When you submit your REST Report, your lender will do the same thing it always does – analyze your situation for eligibility under HAMP.  If the NPV is positive, and you meet all the other requirements, the lender should grant a HAMP modification.

How do I use the REST Report in a mediation proceeding with my lender?

Some states now offer mediation programs to homeowners who are in default or at risk of foreclosure. The job of the mediator is to bring the parties together to explore options in an attempt to avoid foreclosure if possible.

The problem is that without the homeowner bringing to the negotiating table what is contained in the REST Report, mediators have little to, well… mediate.  In simple terms, if all the homeowner has to help make his or her case are paycheck stubs and a tax return, the mediator is really dependant on the lender’s representations about what alternative strategies to foreclosure are available.. 

Because the REST Report shows the Net Present Value to your lender of various alternatives, it gives the mediator a lot more to discuss or the basis to challenge what the lender is or isn’t offering.

Are the modified payment terms of the HAMP modification shown in my Report accurate?

Yes they are.  The modified payment terms that are shown in your REST Report are at least very close to the terms that will be offered by a permanent HAMP modification.  Sometimes they are literally pennies away.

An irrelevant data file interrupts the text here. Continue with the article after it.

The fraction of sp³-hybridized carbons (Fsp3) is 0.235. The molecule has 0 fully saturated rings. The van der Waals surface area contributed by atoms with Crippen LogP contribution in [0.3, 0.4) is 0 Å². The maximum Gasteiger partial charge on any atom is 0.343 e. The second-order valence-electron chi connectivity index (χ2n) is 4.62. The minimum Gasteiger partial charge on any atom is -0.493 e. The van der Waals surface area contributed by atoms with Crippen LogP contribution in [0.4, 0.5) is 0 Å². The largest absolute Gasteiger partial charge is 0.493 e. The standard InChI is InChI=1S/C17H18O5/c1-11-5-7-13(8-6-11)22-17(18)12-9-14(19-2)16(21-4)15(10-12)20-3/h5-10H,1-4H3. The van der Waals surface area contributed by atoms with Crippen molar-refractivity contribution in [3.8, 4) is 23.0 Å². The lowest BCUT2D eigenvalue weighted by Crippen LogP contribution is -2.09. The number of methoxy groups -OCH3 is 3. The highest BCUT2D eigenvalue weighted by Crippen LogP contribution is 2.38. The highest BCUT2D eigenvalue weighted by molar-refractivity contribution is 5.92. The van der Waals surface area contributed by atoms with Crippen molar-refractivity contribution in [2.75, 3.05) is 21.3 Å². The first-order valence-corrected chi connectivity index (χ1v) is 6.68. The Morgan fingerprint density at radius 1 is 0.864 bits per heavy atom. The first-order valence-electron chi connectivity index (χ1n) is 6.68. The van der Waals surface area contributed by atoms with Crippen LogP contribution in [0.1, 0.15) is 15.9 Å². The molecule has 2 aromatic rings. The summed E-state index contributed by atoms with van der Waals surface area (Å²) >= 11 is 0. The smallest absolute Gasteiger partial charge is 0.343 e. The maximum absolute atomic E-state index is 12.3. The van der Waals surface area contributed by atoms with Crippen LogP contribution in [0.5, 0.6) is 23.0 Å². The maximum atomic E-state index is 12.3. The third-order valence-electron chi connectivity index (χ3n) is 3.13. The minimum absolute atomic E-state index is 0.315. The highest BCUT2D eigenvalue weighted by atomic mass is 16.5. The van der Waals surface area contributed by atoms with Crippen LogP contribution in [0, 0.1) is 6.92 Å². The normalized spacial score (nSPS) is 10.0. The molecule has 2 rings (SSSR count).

What are the eligibility requirements for the HAMP program?

For a comprehensive presentation and discussion of the HAMP eligibility requirements, please click here.

Does everyone applying for a HAMP loan modification have to enter a “trial modification phase,” before being approved for a permanent modification?

Yes.  There’s simply no way around it: if you apply for a HAMP loan modification, you’ll enter the trial modification phase for at least three months before finding out for sure whether you qualify for HAMP’s permanent loan modification.

Do I have to hire a lawyer or other third party to help me get my loan modified?

No, you do not have to hire anyone to help you get your loan modified. 

Of course, that being said… it’s really up to you.  Not everyone has the time, is as comfortable or is equally equipped to negotiate with a major financial institution  over their mortgage when they are at risk of losing a home.

Is it true that the government is now requiring banks to grant principal reductions as part of the HAMP loan modification program?

The government recently announced that lenders and servicers that participate in HAMP will now be “encouraged” to consider principal reductions, but it is too early to know how effective that encouragement will be.  Principal reductions, while not unheard of, remain rare, with the government reporting that they make up approximately 10% of all HAMP modifications.

I recently heard that HAMP will now be offering some new assistance for unemployed borrowers. Is that true?

Yes, the government has recently announced that unemployed applicants to the HAMP loan modification program will be offered some additional help in the way of forbearances of payments for 90 day periods, in the hopes that they will find work in the time provided, but again, it is too early to know how this change to HAMP guidelines will manifest itself.

What is included in my monthly gross income?

A borrower’s Monthly Gross Income (MGI) is the amount before any payroll deductions and includes wages and salaries, overtime pay, commissions, fees, tips, bonuses, housing allowances, other compensation for personal services, Social Security payments, including Social Security received by adults on behalf of minors or by minors intended for their own support, annuities, insurance policies, retirement funds, pensions, disability or death benefits, unemployment benefits, rental income and any other income.